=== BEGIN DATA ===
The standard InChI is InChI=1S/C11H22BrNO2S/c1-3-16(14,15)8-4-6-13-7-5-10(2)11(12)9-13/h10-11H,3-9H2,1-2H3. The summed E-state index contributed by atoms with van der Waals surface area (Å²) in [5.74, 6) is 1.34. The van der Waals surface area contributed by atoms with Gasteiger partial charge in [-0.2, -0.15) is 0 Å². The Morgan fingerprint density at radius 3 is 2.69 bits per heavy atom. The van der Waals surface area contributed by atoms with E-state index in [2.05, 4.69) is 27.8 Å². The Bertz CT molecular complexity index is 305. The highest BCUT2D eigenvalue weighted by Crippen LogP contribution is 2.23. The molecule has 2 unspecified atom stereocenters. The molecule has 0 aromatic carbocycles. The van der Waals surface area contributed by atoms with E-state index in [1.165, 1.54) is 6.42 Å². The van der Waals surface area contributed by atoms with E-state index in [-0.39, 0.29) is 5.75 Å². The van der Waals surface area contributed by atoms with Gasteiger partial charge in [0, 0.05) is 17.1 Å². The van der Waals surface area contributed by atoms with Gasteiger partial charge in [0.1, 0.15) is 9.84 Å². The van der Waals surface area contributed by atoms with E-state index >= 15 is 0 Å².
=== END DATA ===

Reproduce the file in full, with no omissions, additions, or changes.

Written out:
The standard InChI is InChI=1S/C11H22BrNO2S/c1-3-16(14,15)8-4-6-13-7-5-10(2)11(12)9-13/h10-11H,3-9H2,1-2H3. The summed E-state index contributed by atoms with van der Waals surface area (Å²) in [5.74, 6) is 1.34. The van der Waals surface area contributed by atoms with Gasteiger partial charge in [-0.2, -0.15) is 0 Å². The Morgan fingerprint density at radius 3 is 2.69 bits per heavy atom. The van der Waals surface area contributed by atoms with E-state index in [2.05, 4.69) is 27.8 Å². The Bertz CT molecular complexity index is 305. The highest BCUT2D eigenvalue weighted by Crippen LogP contribution is 2.23. The molecule has 2 unspecified atom stereocenters. The molecule has 0 aromatic carbocycles. The van der Waals surface area contributed by atoms with E-state index in [1.165, 1.54) is 6.42 Å². The van der Waals surface area contributed by atoms with E-state index in [-0.39, 0.29) is 5.75 Å². The van der Waals surface area contributed by atoms with Gasteiger partial charge in [0, 0.05) is 17.1 Å². The van der Waals surface area contributed by atoms with Gasteiger partial charge in [0.1, 0.15) is 9.84 Å². The van der Waals surface area contributed by atoms with E-state index >= 15 is 0 Å².